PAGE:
SLAM technology lets the robot to map its environment, as well as its own position in that environment. The technology facilitate the move from Automated Guided Vehicles (AGVs) to Autonomous Mobile Robots (AMRs).
AGVs have been widely used in industrial environments. AMRs can optimise their pathing, react to unexpected situations and navigate around obstacles. Initially to coordinate activity and avoid collisions between AMRs, AGVs, and people, a central tracking system must be in place.
“In these first years of the Industry 4.0, few factories will have a Real-Time Location System (RTLS) established, making it essential that AMRs can dynamically map their immediate environment using SLAM,” explains Andrew Zignani, Principal Analyst for Location Technologies at ABI Research. “Still, factories which already have a RTLS system deployed, can use RTLS and SLAM together to provide valuable IoT data to a digital platform that can be used to optimize processes and make factories even leaner, thereby driving much faster ROI.”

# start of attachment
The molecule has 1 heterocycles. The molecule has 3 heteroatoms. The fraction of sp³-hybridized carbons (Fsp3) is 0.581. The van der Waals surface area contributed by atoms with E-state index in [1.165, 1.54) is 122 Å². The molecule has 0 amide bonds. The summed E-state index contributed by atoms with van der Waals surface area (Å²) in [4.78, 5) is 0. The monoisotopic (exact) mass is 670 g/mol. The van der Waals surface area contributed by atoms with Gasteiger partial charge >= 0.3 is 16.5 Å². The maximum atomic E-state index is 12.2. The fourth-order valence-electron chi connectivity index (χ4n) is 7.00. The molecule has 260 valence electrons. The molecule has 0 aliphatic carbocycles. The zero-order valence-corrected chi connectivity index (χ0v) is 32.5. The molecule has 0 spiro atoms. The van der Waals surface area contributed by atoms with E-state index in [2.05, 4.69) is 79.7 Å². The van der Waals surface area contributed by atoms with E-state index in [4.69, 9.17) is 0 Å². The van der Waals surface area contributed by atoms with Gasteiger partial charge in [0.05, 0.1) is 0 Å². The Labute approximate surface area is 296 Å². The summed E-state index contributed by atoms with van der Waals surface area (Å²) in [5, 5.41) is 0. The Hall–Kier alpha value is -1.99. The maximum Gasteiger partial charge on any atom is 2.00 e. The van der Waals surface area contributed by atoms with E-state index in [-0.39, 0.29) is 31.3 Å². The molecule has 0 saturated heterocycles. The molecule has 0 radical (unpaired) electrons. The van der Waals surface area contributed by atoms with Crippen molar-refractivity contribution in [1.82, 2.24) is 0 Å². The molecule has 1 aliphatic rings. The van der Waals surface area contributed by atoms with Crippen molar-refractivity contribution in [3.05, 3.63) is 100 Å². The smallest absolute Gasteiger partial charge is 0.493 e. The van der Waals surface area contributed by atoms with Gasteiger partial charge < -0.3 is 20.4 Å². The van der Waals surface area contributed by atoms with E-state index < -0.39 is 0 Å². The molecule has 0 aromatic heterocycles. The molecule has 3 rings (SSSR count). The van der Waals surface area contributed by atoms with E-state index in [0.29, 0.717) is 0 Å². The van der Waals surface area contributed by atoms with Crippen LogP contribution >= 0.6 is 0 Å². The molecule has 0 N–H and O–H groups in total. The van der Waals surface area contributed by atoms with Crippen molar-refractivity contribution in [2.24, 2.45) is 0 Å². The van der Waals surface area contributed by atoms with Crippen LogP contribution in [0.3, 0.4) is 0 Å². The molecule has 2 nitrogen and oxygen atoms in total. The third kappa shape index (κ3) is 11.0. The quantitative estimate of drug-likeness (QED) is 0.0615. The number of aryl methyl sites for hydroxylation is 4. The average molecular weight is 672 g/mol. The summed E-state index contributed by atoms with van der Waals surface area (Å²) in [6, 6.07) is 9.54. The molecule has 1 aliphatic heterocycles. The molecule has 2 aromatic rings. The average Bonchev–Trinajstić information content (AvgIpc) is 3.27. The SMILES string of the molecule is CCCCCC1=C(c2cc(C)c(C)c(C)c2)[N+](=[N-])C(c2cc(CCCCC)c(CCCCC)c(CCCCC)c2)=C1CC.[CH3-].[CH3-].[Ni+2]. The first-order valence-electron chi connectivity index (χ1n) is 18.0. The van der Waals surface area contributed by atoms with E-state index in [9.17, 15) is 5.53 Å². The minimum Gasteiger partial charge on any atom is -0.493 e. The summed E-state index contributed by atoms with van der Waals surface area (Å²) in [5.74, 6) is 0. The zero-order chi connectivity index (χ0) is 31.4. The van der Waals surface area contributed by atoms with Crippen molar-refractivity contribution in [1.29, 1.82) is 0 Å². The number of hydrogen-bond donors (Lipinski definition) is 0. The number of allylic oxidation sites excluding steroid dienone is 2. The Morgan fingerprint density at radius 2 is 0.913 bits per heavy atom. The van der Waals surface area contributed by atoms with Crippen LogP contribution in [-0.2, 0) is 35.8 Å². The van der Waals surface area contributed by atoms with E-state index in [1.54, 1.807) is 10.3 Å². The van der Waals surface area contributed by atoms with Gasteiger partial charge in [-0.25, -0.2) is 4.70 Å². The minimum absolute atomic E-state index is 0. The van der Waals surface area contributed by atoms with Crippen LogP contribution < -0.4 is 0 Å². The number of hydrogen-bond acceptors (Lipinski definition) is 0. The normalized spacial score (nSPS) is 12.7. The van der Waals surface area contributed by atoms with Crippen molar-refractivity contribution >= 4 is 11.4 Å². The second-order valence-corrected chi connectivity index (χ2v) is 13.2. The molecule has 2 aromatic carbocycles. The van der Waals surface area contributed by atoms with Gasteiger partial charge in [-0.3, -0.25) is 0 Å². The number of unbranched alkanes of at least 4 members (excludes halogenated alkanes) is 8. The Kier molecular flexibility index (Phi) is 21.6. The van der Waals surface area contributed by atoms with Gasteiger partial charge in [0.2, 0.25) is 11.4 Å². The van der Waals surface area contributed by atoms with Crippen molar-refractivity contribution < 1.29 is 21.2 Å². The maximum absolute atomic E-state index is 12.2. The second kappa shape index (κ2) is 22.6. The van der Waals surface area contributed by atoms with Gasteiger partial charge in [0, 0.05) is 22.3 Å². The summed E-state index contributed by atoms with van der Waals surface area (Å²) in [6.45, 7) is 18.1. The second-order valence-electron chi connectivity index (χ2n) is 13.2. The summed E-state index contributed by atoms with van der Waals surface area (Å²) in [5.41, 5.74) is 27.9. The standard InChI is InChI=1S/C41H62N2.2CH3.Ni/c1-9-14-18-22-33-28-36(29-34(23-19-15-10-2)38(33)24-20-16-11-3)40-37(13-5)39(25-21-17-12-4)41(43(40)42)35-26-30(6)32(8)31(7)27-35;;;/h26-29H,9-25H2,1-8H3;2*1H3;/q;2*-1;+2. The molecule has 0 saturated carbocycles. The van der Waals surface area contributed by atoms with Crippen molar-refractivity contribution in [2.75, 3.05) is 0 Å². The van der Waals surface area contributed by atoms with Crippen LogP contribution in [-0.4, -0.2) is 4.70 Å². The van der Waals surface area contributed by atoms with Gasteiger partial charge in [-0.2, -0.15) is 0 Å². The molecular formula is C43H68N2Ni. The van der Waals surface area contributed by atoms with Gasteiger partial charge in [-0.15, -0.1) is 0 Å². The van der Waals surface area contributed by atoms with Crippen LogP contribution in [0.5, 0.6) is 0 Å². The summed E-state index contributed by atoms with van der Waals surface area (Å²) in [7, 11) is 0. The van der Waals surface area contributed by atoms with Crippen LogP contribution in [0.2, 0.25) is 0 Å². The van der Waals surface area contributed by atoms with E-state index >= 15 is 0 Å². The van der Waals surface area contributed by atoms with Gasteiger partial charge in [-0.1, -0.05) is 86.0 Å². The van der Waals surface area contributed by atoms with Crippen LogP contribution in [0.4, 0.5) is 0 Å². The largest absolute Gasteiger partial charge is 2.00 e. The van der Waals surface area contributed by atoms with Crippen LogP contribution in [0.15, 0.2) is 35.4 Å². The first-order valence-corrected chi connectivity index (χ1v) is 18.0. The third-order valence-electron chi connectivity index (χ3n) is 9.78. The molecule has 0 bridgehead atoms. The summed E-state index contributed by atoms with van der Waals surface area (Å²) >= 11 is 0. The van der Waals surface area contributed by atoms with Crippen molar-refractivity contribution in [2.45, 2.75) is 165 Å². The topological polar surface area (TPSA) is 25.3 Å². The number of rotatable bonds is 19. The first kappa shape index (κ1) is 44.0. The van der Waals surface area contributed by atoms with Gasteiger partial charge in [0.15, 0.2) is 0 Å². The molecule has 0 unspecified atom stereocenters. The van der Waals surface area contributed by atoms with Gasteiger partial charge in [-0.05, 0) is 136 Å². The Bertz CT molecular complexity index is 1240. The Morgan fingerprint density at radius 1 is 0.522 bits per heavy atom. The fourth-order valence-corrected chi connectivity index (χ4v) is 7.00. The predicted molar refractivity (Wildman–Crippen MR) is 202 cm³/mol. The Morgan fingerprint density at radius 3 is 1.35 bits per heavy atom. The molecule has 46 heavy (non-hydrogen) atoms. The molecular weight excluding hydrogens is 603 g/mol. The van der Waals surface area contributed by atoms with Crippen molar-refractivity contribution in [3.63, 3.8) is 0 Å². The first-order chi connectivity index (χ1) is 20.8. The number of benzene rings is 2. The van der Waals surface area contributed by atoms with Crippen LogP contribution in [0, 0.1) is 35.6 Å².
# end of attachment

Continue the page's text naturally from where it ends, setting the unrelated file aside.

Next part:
AMRs will make further savings in manpower and insurance, as well as increase productivity for plant owners. ABI Research predicts they will make up 80% of all commercial robot shipments by 2027. All AMRs must possess mapping and localization capabilities to react to changing environment inside factories and avoid collisions. Therefore, most industrial robots are expected to have SLAM capabilities in the next decade. Data generated by SLAM technology can also be integrated into the digital factory platform for analysis.
The findings are from ABI Research’s SLAM: Use Cases and Market Opportunities technology analysis report.